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Travis Pastrana 2


“The Contender”

Interview with Travis Pastrana
Story & Photos by Eddie Graveline
motopress.net

 


Travis Pastrana has been a large blip on the American Motocross radar screen since before he got into high school. A regular in jump videos since he was 13-years-old, Travis’ talent has never been questioned. With an undefeated record in Freestyle Motocross plus 125cc National and Supercross championships to his name, he’s about as diverse as they come. Diversity, though, is what some people feel to be Travis’ biggest flaw. A not-so-silent group of critics and journalists have argued that if Travis would just focus on racing, he would be even more successful than he already is. They point to examples like him jumping and doing a back flip into the Grand Canyon for a video and going to Europe to drive a rally car this fall as deterrents from success on the track. The more you talk to the 18-year-old from Maryland, though, the more you begin to understand him. Racing is his life. All of the other stuff is just fun. Like any teenager should, Travis spends a fair amount of time having fun. Unlike a lot of other young pros, Travis doesn’t take himself or life so seriously that he can’t enjoy what he’s doing. When you think about it, that may be what makes Travis such a refreshing presence in the pits. No matter how you view his time management philosophy, there’s no arguing his progression as a rider. Once considered wild and too aggressive, Pastrana has matured as a rider and established himself as a legitimate contender wherever he races. His first few performances of the 2002 Supercross season back that statement up. I talked to Travis just before Round 3 of the series, where he led a good portion of the 250cc main and eventually finished third. I got some insight from him on all of the above subjects.

 

Q: Travis, I know that the 2001 racing season didn’t end the way you wanted it to. I also know that you did some really cool stuff during the off-season. Was that an effort to sort of relax, clear your mind and re-motivate yourself?

A: “No, motivation was never really lost. Heck, by the last outdoor national, I was back training 100%. I really didn’t take too much time off. I took two weeks off to learn how to skydive and then the next week, so three weeks was all of the time off I had this off-season. This last month I’ve done nothing but eat, sleep, ride and train. That’s it and I mean nothing, no nothing. I know I’m in good shape. I had some bad luck in the first race, but hopefully I’ll be able to turn it around.”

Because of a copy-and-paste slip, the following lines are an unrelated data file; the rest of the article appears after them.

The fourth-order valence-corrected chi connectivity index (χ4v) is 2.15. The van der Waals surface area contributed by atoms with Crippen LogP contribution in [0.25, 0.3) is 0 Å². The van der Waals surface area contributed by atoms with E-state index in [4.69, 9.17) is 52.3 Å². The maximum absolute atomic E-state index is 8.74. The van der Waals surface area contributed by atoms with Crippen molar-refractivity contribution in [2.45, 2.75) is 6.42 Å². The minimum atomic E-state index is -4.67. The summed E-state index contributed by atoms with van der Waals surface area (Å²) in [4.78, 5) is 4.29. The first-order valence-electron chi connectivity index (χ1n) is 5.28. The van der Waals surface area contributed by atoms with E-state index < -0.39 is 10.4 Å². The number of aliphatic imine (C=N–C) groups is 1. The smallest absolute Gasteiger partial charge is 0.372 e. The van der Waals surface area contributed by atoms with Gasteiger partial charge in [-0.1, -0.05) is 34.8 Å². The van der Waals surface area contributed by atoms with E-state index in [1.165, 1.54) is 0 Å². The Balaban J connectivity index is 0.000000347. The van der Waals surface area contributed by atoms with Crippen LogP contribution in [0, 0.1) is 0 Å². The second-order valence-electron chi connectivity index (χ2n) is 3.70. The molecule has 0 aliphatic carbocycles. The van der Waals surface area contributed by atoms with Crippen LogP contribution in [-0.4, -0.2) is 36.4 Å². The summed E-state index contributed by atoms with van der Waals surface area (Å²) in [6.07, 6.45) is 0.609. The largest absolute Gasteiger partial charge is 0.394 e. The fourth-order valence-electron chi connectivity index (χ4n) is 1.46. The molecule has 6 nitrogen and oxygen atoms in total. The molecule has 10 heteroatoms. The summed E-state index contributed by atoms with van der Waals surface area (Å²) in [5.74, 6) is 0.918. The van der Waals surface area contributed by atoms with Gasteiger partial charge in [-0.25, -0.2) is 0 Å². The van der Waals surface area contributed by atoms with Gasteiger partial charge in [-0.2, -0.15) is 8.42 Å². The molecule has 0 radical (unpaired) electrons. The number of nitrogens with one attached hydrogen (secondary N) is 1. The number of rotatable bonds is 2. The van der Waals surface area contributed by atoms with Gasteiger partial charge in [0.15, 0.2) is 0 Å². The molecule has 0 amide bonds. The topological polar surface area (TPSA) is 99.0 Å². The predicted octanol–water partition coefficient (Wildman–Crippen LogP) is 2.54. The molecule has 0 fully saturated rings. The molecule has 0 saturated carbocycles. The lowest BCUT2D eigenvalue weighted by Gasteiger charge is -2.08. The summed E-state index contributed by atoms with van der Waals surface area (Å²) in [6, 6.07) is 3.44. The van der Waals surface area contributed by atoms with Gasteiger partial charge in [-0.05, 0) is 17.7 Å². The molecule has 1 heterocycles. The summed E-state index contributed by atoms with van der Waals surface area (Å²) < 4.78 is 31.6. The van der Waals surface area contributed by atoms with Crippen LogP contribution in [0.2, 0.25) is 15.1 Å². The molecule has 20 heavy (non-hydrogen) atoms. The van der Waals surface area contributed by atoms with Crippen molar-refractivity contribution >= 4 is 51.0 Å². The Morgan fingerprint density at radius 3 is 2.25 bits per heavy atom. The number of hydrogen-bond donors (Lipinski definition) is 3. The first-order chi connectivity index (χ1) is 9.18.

Q: So actually it might have been more of a focused off-season than you’ve had in the past?

A: “Definitely, it’s probably the most focused off-season I’ve had. You see a lot of the stuff in the magazines and it seems like I just mess around, but heck, in San Diego, the fastest lap anyone turned the whole week was my 20th lap in the main event. I feel like that shows that I can run the pace the whole time.”

 

Q: What’s more fun, driving a rally car or skydiving?

A: “Driving a rally car is more fun than skydiving, but jumping a motorcycle into the Grand Canyon, base jumping and doing a back flip, that was a quick rush, but it was the best thing in the world.”

 

Q: Now, there’s this guy named Andy Bell (Travis starts laughing) that keeps whining on the Internet about you getting him hurt all of the time. What’s up with that? (Note: Andy Bell is a fellow FMX rider and a riding buddy of Travis. He’s recently been complaining that Travis is to blame for many of his injuries.)

A: “Let’s stop these rumors. Andy, he can never be outdone. So whether it’s paintball or whatever, he always sets himself up to get hurt. You can’t lay down when someone’s got a paintball gun, shooting at you. So he just lays down and calls it quits, but anyway. Going through the desert, we’re going wide open, we’ve never seen any of this stuff and he passes me. Two corners later, he wads up and blows out his leg. Hey, I was leading and he had to pass me, so I had nothing to do with it.”